The situation is different with God. “The work of divine justice always presupposes the work of mercy and it founded in it,” says Thomas. So if God is merciful, then He is not in opposition to justice. That is because in God, unlike in man, justice and mercy are not separated from one another according to their being, although due to our human means of knowing them we must continue to distinguish them by name, and thus speak of them with distinct terms. In short, we are not able to grasp the nature of God in its entirety and in its unity but always only from a certain, finite perspective. So we recognize God as love, as omnipotent, as omniscient, as merciful, and so forth, without being able adequately to imagine that all these attributions form an inseparable unity, because they are identical with each according to their being. That means we have a knowledge of God that overstrains our imagination.

Read the rest there. In the course of his presentation, Father Petri observed that we have to remember that the only way that we receive any grace is through grace; we cannot earn it by pious practices or other means. He brought up terms coined by Pope Emeritus Benedict XVI: the Pelagianism of the pious and the Pelagianism of the bourgeois. Tracey Rowland explains these terms:

[Pelagianism is the heresy named for Pelagius, a Roman monk (not an ordained priest) who might have been born in England. He believed that we could save ourselves; that Original Sin had not weakened us so that we need a Savior!]

First: Pelagianism of the bourgeois:

The use of the word "bourgeois" in the first label has nothing to do with being a member of the middle class - at least, not necessarily. Rather, the bourgeois mentality is about fitting in with contemporary social norms and being practical and efficient in one's use of resources. The bourgeois temperament is calculating, pragmatic, focused on efficiency and predictable outcomes. It discourages moral heroism as unreasonable and gives priority to the goods of efficacy over the goods of excellence. . . .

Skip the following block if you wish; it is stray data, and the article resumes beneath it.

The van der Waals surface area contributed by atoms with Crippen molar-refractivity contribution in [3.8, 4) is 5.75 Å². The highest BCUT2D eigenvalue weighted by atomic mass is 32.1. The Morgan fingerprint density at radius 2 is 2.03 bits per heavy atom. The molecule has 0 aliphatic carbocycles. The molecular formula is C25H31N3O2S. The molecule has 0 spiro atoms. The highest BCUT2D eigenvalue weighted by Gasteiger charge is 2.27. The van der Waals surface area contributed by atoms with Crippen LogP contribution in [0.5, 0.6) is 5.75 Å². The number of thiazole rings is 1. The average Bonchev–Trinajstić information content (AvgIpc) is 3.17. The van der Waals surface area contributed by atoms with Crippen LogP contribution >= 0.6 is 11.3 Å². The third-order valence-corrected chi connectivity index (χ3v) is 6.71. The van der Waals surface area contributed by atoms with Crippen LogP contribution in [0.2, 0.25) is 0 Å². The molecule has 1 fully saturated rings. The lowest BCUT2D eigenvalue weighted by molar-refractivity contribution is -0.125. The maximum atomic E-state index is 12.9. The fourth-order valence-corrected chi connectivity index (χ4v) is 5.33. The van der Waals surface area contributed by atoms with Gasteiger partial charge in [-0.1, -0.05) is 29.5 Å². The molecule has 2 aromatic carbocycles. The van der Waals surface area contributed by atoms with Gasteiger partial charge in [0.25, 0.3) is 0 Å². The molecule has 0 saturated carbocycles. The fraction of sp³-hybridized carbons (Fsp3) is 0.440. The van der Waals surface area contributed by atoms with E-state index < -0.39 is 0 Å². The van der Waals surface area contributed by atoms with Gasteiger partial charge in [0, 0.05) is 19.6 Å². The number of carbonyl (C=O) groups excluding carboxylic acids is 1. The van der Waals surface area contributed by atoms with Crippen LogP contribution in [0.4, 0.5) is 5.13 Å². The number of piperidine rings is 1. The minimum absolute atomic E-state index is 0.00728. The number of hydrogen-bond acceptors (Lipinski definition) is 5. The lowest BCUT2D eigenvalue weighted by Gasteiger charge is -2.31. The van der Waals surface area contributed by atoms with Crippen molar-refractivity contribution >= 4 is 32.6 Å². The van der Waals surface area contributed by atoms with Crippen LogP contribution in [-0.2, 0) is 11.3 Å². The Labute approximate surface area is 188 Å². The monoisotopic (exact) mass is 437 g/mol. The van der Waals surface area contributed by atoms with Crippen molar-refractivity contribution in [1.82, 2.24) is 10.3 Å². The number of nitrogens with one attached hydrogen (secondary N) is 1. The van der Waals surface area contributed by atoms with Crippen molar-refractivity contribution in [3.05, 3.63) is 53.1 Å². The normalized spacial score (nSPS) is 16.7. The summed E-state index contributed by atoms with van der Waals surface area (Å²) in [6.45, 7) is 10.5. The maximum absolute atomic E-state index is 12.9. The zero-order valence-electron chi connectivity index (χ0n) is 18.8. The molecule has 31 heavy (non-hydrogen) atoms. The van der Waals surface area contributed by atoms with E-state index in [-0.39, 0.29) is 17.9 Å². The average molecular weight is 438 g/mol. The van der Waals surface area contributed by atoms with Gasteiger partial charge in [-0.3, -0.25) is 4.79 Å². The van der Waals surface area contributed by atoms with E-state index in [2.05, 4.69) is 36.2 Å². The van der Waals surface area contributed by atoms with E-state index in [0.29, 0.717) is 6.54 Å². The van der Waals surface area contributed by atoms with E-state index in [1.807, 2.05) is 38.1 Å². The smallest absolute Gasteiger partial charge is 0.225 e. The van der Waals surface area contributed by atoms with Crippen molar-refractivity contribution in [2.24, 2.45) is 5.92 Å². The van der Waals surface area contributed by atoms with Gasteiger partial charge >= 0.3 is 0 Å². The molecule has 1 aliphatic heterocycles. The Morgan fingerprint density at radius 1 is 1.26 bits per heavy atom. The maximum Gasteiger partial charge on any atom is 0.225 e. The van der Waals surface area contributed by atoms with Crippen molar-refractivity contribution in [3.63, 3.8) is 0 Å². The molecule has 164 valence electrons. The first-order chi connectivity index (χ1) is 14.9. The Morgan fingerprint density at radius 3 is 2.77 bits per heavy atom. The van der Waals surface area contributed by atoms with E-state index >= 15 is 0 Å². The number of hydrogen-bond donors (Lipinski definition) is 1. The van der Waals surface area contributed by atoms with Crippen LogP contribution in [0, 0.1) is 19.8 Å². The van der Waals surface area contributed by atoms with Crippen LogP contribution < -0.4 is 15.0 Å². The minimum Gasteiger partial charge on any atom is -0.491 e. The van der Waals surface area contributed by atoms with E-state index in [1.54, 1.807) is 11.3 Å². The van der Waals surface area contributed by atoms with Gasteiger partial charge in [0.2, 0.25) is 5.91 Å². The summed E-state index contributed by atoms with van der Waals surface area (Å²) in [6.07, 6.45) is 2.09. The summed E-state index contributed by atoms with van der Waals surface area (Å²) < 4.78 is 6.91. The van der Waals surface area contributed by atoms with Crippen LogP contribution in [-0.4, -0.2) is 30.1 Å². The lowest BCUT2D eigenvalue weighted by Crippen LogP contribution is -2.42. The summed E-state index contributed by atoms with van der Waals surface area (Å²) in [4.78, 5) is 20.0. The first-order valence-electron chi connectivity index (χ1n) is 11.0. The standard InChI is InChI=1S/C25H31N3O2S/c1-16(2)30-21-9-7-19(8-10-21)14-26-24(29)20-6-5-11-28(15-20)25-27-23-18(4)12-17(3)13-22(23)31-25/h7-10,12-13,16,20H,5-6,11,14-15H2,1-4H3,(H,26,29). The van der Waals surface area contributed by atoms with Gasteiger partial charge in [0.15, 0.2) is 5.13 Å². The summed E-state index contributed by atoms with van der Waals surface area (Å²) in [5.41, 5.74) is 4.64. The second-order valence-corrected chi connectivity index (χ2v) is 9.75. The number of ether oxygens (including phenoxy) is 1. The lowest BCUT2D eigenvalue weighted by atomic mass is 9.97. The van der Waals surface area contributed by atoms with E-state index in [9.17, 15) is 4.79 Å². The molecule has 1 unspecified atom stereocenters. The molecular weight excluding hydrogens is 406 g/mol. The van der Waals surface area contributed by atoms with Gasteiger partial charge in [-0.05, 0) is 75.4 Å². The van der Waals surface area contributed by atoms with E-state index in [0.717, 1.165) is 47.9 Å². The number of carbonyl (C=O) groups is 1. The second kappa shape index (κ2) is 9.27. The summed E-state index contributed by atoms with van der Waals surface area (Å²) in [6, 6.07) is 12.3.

Transferred to the spiritual plane, the problem Pope Benedict identifies with the bourgeois Pelagian is the attitude that God doesn't really expect people to be saints. Benedict diagnoses this mentality as evidence of the spiritual disease of acedia - a kind of anxious vertigo that overcomes people when they are presented with the idea that they have been made in the image of God to grow into the likeness of Christ.

Then: Pelagianism of the pious:

The alternative spiritual pathology is that of the pious Pelagian. This type of person seeks a relationship with God that is modelled on contemporary professional practices - in particular the practice of enhancing one's curriculum vitae. The pious Pelagian performs certain works and says certain prayers and expects to get a return on his spiritual investment. While the bourgeois Pelagian is guilty of the sin of despair, regarding sanctity as an impossible pursuit, the pious Pelagian is guilty of the sin of presumption, assuming that he can have a contractual relationship with God. The bourgeois Pelagian is particularly lacking in the theological virtue of hope, the pious Pelagian is quite anaemic in relation to the theological virtue of love. Both have a warped understanding of faith.

I do agree that, as Father Petri noted, we in the USA, with our can-do, individualistic, self-confident attitude, can easily fall prey to the Pelagianism of the pious-- thinking that we can earn our way to Heaven; God has give us our due. We can be too confident in our own power and lack humility. Citing St. Thomas Aquinas, he said that we have to acknowledge our failures and sins and develop the virtue of humility.

This seems an appropriate reflection on the feast of St. Dominic, the founder of the Dominican Order, which is celebrating its 800th anniversary this year. 

St. Dominic, pray for us!
St. Thomas Aquinas, pray for us!
All the Dominican saints and blesseds, pray for us!